F. Richard Jones (1893-1930) was a director of great silent comedy classics and was positioned to be one of the top directors of talking pictures for a good many years if tuberculosis hadn’t taken him away at the young age of 37.
Jones got into the business as a film lab technician in his native St. Louis. He was in his early 20s when he went to work for Mack Sennett in Hollywood, where he proved so astute that he was rapidly allowed to direct shorts. His first film was Ambrose’s First Falsehood (1914) with Mack Swain. He went on to direct numerous short comedies starring Syd Chaplin, Polly Moran, Charles Murray, Louise Fazenda, Slim Summerville, Chester Conklin, Harry Langdon, et al. His next breakthrough came when he was allowed to co-direct Mabel Normand’s first feature, Mickey (1918), which became a smash hit. The relationship was so fortuitous he was entrusted with the direction of her later features Molly O (1921), Suzanna (1923) and The Extra Girl (1923). For Sennett he directed the World War One comedy Yankee Doodle in Berlin (1919), and The Shriek of Araby (1923) starring Ben Turpin. He also directed Dorothy Gish in the comedy features in Flying Pat (1920), The Ghost in the Garret (1921), and The Country Flapper (1922).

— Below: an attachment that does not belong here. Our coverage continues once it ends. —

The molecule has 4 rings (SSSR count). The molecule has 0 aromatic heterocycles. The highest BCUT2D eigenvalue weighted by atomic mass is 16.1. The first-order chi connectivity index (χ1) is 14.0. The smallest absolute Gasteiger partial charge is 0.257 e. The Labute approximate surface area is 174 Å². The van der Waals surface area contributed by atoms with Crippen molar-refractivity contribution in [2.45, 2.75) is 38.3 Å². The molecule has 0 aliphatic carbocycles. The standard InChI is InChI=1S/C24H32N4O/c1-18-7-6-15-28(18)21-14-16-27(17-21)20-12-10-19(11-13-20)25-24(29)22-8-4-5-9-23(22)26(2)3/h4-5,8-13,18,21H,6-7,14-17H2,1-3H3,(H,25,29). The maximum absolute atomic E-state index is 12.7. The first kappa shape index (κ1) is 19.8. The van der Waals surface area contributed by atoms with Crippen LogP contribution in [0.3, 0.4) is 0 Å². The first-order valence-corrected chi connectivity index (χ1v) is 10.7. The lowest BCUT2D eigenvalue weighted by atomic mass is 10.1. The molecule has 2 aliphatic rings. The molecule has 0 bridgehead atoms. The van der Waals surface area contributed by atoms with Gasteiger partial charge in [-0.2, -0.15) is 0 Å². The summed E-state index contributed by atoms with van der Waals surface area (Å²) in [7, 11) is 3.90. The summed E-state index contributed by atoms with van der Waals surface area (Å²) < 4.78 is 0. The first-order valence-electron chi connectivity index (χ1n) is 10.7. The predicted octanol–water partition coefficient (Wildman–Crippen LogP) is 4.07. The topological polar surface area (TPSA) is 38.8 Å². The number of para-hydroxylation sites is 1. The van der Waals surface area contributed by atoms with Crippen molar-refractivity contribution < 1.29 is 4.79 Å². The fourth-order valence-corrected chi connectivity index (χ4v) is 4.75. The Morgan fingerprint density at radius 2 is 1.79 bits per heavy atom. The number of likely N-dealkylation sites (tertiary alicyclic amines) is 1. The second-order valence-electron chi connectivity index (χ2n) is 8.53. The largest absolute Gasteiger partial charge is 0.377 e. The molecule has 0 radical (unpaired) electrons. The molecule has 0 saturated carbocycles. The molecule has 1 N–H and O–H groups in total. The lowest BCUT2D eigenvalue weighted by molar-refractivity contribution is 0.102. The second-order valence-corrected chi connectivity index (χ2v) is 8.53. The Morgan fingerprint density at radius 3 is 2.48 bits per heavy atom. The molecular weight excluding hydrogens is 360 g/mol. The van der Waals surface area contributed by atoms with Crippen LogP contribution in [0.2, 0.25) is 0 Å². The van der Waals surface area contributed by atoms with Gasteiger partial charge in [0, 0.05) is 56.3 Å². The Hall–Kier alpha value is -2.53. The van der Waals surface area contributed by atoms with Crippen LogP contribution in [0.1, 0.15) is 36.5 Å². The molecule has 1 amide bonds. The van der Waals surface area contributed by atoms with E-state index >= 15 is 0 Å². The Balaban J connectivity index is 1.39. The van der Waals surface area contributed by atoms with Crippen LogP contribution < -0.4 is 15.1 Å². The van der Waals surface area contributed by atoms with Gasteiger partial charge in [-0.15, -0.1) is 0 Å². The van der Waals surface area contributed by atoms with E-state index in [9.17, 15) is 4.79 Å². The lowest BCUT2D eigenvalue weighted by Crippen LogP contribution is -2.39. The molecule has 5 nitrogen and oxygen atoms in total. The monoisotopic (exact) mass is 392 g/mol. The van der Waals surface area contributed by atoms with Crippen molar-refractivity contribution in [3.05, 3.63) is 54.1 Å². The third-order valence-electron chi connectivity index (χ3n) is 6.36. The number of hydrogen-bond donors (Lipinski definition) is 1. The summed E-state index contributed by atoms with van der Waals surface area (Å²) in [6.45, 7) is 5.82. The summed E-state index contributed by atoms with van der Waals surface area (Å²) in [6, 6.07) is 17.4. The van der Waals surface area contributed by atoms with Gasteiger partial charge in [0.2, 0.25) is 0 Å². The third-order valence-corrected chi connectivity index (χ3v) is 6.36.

In 1925 Jones began a supervisory post at Hal Roach studios, overseeing the creations of dozens of comedies starring Stan Laurel, Charley Chase, James Finlayson, et al, occasionally still in the director’s chair. In 1927 he directed Douglas Fairbanks in The Gaucho, and this paved the way for him to be an “A” list, straight director going forward. His last film, the sound mystery feature Bulldog Drummond (1929) indicates the direction he might have gone as the ’30s rolled on. But as we wrote in our opening, it wasn’t to be.
For more on early silent and slapstick film comedy, please read Chain of Fools: Silent Comedy and Its Legacies from Nickelodeons to Youtube.
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